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July 19, 2013

Weed evolution in the New York Times

Carl Zimmer, author of several evolution-themed books and an interesting blog, published an article on weed evolution in Tuesday's New York Times. He used one of my favorite examples of rapid evolution of complex traits (flooding tolerance and crop mimicry in Echinochloa barnyardgrass/watergrass in <1000 years) to make the point that evolution of herbicide resistance (a much-simpler trait) in only a few years shouldn't have been a surprise.
Barrett1983.jpg
(Left) Under selection pressure imposed by farmers with hoes, Echinochloa watergrass evolved to resemble rice more than it resembles its own recent ancestor, barnyardgrass (Barrett, 1983). I discussed this example near the end of this lecture at the International Rice Research Institute.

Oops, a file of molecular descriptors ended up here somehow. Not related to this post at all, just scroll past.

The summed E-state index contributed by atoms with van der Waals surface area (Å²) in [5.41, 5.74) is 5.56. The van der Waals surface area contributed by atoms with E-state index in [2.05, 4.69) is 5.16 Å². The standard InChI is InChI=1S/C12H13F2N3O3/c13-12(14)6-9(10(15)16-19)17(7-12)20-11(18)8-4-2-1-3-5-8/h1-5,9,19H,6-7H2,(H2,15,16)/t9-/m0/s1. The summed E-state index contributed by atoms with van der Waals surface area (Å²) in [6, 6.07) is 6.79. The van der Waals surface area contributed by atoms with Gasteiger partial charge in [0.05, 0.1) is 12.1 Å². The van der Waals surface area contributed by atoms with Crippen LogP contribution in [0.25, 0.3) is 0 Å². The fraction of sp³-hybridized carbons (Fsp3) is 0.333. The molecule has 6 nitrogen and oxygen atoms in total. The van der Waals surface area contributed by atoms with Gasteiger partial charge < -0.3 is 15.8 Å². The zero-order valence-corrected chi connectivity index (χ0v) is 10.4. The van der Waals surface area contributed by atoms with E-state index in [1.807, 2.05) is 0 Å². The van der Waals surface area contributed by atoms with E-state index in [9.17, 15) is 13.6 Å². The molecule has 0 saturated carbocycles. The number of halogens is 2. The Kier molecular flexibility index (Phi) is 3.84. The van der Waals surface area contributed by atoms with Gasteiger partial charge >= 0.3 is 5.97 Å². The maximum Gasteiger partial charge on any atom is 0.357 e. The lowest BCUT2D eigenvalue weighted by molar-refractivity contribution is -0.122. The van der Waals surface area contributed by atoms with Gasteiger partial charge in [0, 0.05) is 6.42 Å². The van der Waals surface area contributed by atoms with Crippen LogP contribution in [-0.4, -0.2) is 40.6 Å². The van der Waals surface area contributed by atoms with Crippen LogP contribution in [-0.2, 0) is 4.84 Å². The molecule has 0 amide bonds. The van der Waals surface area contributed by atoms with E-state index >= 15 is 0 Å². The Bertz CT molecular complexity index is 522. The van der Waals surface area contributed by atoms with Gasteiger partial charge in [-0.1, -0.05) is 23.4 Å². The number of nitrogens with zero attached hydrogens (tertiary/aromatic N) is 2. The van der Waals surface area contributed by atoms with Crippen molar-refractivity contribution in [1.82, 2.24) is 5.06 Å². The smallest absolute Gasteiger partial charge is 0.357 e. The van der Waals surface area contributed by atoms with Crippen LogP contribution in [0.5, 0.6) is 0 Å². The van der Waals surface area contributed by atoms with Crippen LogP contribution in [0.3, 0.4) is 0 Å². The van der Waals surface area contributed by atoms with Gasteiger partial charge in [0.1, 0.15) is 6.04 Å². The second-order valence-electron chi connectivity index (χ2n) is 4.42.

Glyphosate-resistant weeds are becoming increasingly common, just before the expiration of Monsanto's patent on Roundup-Ready soybeans. What does the US Constitution say about patents?

"The Congress shall have Power To...promote the Progress of Science and useful Arts, by securing for limited Times to Authors and Inventors the exclusive Right to their respective Writings and Discoveries...."
If the original intent was to give inventors short-term monopolies, in exchange for long-term benefits to society, should the duration of patent protection be shorter for inventions whose useful life is likely to be limited by evolution? For example, 17 years with a really good resistance-management plan, 5 years with no resistance-management plan.... Of course, the Patent Office might need to hire an evolutionary biologist or two.